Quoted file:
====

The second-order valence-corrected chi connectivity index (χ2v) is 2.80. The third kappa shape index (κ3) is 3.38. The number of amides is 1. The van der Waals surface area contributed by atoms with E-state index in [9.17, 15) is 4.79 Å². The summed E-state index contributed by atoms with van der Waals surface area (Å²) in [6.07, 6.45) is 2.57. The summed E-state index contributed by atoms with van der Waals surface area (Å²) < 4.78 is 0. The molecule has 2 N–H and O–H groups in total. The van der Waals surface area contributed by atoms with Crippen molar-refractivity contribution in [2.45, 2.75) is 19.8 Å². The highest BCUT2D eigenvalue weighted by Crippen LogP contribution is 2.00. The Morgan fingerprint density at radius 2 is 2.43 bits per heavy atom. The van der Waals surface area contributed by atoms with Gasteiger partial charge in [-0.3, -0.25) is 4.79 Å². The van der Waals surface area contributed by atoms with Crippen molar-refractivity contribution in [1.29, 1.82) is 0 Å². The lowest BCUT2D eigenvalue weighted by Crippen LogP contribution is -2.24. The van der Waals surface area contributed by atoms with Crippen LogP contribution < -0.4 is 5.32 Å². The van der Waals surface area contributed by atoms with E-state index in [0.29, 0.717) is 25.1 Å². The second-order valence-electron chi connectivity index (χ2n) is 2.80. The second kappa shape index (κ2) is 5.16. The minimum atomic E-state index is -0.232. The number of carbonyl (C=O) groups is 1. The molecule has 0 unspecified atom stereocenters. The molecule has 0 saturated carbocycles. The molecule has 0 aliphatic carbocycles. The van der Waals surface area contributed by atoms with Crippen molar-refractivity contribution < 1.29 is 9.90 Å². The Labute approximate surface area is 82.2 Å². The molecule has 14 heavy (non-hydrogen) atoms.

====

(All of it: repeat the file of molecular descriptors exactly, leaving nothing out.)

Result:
The second-order valence-corrected chi connectivity index (χ2v) is 2.80. The third kappa shape index (κ3) is 3.38. The number of amides is 1. The van der Waals surface area contributed by atoms with E-state index in [9.17, 15) is 4.79 Å². The summed E-state index contributed by atoms with van der Waals surface area (Å²) in [6.07, 6.45) is 2.57. The summed E-state index contributed by atoms with van der Waals surface area (Å²) < 4.78 is 0. The molecule has 2 N–H and O–H groups in total. The van der Waals surface area contributed by atoms with Crippen molar-refractivity contribution in [2.45, 2.75) is 19.8 Å². The highest BCUT2D eigenvalue weighted by Crippen LogP contribution is 2.00. The Morgan fingerprint density at radius 2 is 2.43 bits per heavy atom. The van der Waals surface area contributed by atoms with Gasteiger partial charge in [-0.3, -0.25) is 4.79 Å². The van der Waals surface area contributed by atoms with Crippen molar-refractivity contribution in [1.29, 1.82) is 0 Å². The lowest BCUT2D eigenvalue weighted by Crippen LogP contribution is -2.24. The van der Waals surface area contributed by atoms with Crippen LogP contribution < -0.4 is 5.32 Å². The van der Waals surface area contributed by atoms with E-state index in [0.29, 0.717) is 25.1 Å². The second-order valence-electron chi connectivity index (χ2n) is 2.80. The second kappa shape index (κ2) is 5.16. The minimum atomic E-state index is -0.232. The number of carbonyl (C=O) groups is 1. The molecule has 0 unspecified atom stereocenters. The molecule has 0 saturated carbocycles. The molecule has 0 aliphatic carbocycles. The van der Waals surface area contributed by atoms with Crippen molar-refractivity contribution < 1.29 is 9.90 Å². The Labute approximate surface area is 82.2 Å². The molecule has 14 heavy (non-hydrogen) atoms.